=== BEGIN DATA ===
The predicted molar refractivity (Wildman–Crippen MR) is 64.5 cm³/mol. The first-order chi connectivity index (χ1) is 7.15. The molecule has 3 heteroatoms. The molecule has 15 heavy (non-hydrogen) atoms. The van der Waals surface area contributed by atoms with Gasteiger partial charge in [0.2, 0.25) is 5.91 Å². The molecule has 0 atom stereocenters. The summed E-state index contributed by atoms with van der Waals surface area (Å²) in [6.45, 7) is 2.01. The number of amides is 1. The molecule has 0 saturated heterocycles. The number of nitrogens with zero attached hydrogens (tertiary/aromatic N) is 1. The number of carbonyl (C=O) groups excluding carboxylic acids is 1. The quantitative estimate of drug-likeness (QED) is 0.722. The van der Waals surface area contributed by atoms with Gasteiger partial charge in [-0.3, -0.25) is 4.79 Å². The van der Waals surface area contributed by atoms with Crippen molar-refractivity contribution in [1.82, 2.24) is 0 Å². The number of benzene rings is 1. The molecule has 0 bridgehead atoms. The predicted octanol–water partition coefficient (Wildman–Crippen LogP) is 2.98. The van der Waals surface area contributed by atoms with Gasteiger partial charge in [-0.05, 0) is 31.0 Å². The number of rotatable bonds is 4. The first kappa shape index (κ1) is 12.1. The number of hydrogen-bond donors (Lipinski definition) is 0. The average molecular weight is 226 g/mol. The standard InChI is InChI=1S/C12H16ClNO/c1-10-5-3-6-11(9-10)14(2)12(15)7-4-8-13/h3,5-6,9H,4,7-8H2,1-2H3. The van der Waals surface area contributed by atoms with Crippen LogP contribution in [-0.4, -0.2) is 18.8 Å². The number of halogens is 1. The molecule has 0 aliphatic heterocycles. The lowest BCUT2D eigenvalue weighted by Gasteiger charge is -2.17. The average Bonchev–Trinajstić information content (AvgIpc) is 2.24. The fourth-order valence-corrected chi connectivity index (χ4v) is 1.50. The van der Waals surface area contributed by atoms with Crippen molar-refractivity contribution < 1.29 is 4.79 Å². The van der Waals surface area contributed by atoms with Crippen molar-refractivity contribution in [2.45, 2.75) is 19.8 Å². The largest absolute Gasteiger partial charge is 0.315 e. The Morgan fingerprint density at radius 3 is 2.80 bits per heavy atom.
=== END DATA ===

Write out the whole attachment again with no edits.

The predicted molar refractivity (Wildman–Crippen MR) is 64.5 cm³/mol. The first-order chi connectivity index (χ1) is 7.15. The molecule has 3 heteroatoms. The molecule has 15 heavy (non-hydrogen) atoms. The van der Waals surface area contributed by atoms with Gasteiger partial charge in [0.2, 0.25) is 5.91 Å². The molecule has 0 atom stereocenters. The summed E-state index contributed by atoms with van der Waals surface area (Å²) in [6.45, 7) is 2.01. The number of amides is 1. The molecule has 0 saturated heterocycles. The number of nitrogens with zero attached hydrogens (tertiary/aromatic N) is 1. The number of carbonyl (C=O) groups excluding carboxylic acids is 1. The quantitative estimate of drug-likeness (QED) is 0.722. The van der Waals surface area contributed by atoms with Gasteiger partial charge in [-0.3, -0.25) is 4.79 Å². The van der Waals surface area contributed by atoms with Crippen molar-refractivity contribution in [1.82, 2.24) is 0 Å². The number of benzene rings is 1. The molecule has 0 bridgehead atoms. The predicted octanol–water partition coefficient (Wildman–Crippen LogP) is 2.98. The van der Waals surface area contributed by atoms with Gasteiger partial charge in [-0.05, 0) is 31.0 Å². The number of rotatable bonds is 4. The first kappa shape index (κ1) is 12.1. The number of hydrogen-bond donors (Lipinski definition) is 0. The average molecular weight is 226 g/mol. The standard InChI is InChI=1S/C12H16ClNO/c1-10-5-3-6-11(9-10)14(2)12(15)7-4-8-13/h3,5-6,9H,4,7-8H2,1-2H3. The van der Waals surface area contributed by atoms with Crippen LogP contribution in [-0.4, -0.2) is 18.8 Å². The number of halogens is 1. The molecule has 0 aliphatic heterocycles. The lowest BCUT2D eigenvalue weighted by Gasteiger charge is -2.17. The average Bonchev–Trinajstić information content (AvgIpc) is 2.24. The fourth-order valence-corrected chi connectivity index (χ4v) is 1.50. The van der Waals surface area contributed by atoms with Crippen molar-refractivity contribution < 1.29 is 4.79 Å². The van der Waals surface area contributed by atoms with Crippen molar-refractivity contribution in [2.45, 2.75) is 19.8 Å². The largest absolute Gasteiger partial charge is 0.315 e. The Morgan fingerprint density at radius 3 is 2.80 bits per heavy atom.